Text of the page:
Goldilocks Responsibility: The Half-Won Blessing, 3

Goldilocks responsibility means taking the amount and kind of responsibility that's just right -- not too much and not too little.

In our last thrilling episode, The Liberal Pulpit posed these four questions:
  1. Can you make a decisive break with a big part of your past?
  2. Can you endure the sacrifices this will mean?
  3. What about the effects this will have on others?
  4. Are there others who can go with you on this journey, who can walk with you on the path to liberation?
The Passover story gives us a narrative structure for wrestling with each of these questions. The previous Liberal Pulpit glossed the first two questions. We turn now to the the third: what about the effects this will have on others? Are you just being selfish thinking about your own freedom?

In the Passover story, the Israelite quest for freedom involves an enormous slaughter of Egyptians.

The rituals -- the paschal lamb, the unleavened bread, the consecration of the firstborn -- probably predate the story and the story probably took shape around pre-existing rituals. The rituals account for the story more than the story accounts for the rituals. It is impossible to know
“how much of the narrative draws upon authentic experience and how much of it developed over time in relation to existing customs.” (Carol Meyers, Exodus, 2005, 92)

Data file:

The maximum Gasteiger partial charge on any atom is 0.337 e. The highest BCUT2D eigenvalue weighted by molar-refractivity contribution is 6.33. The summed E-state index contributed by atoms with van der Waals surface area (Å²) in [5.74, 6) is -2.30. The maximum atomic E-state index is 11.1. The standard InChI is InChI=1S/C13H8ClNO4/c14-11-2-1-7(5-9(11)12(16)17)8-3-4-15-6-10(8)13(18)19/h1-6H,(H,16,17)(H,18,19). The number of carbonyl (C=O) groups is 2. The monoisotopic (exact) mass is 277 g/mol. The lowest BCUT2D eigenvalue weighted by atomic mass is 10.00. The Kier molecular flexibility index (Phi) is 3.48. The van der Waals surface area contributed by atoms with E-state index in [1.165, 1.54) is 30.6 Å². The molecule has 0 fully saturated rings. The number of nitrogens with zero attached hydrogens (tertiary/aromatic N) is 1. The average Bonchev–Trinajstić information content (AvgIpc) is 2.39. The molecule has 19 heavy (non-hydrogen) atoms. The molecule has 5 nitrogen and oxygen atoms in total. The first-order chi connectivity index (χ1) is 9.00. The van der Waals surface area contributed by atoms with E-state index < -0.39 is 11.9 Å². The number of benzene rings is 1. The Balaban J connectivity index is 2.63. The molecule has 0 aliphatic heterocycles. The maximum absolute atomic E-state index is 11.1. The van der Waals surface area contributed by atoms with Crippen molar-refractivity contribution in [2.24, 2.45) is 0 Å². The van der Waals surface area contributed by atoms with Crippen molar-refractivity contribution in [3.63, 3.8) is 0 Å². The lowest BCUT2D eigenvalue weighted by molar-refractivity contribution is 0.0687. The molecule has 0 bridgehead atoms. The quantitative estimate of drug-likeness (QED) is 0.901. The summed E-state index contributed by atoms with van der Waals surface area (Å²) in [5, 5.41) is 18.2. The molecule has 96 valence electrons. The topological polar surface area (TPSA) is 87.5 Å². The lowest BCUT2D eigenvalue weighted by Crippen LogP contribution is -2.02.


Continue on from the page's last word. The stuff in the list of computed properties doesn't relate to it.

Whatever it’s source, we have this problematic story.
“The intentional destruction of innocent life in God’s slaying of the firstborn has long troubled readers of this narrative. What kind of deity was it, whose deed could benefit one group at the expense of others? Already in the early postbiblical period, rabbinic commentators sought ways to rationalize such a horrific act.” (Meyers 93)
The Israelites path to freedom came at the cost of this tragic slaughter of Egyptian firstborns. Is it worth it? What is the cost to others of your freedom? Should the Israelites feel responsible for this tragedy to the Egyptians?

It’s true that liberation leads to compassion. The chains that hold you back, more than anything, limit your ability to be present and caring to others. But might it not be better to try to work with the chains you’ve got, dragging them with you though they hamper and slow you? Put yourself in the Israelites’ position. You hear that a plague is coming, and to protect yourself, you put lamb’s blood on your doorway. Should you also be protecting your neighbors? Pharaoh got the same warning you did. He hardened his heart and disregarded it. Perhaps that's what all the Egyptians did. Let’s say you did tell your Egyptian neighbors to put lamb’s blood on their doorway, and they just wouldn’t do it. Now they’ve lost their child, and their grief is overwhelming.
“There was not a house without someone dead.” (Exodus 12:30)
What kind of God would do that? The kind that is the way the world is. There is massive suffering. It is more than you or I can fix. Your path to freedom occurs in the context of others' pain and loss, but your freedom is not the cause of their loss. To see clearly, at last, what we are responsible for and what we're not responsible for, is essential for freedom.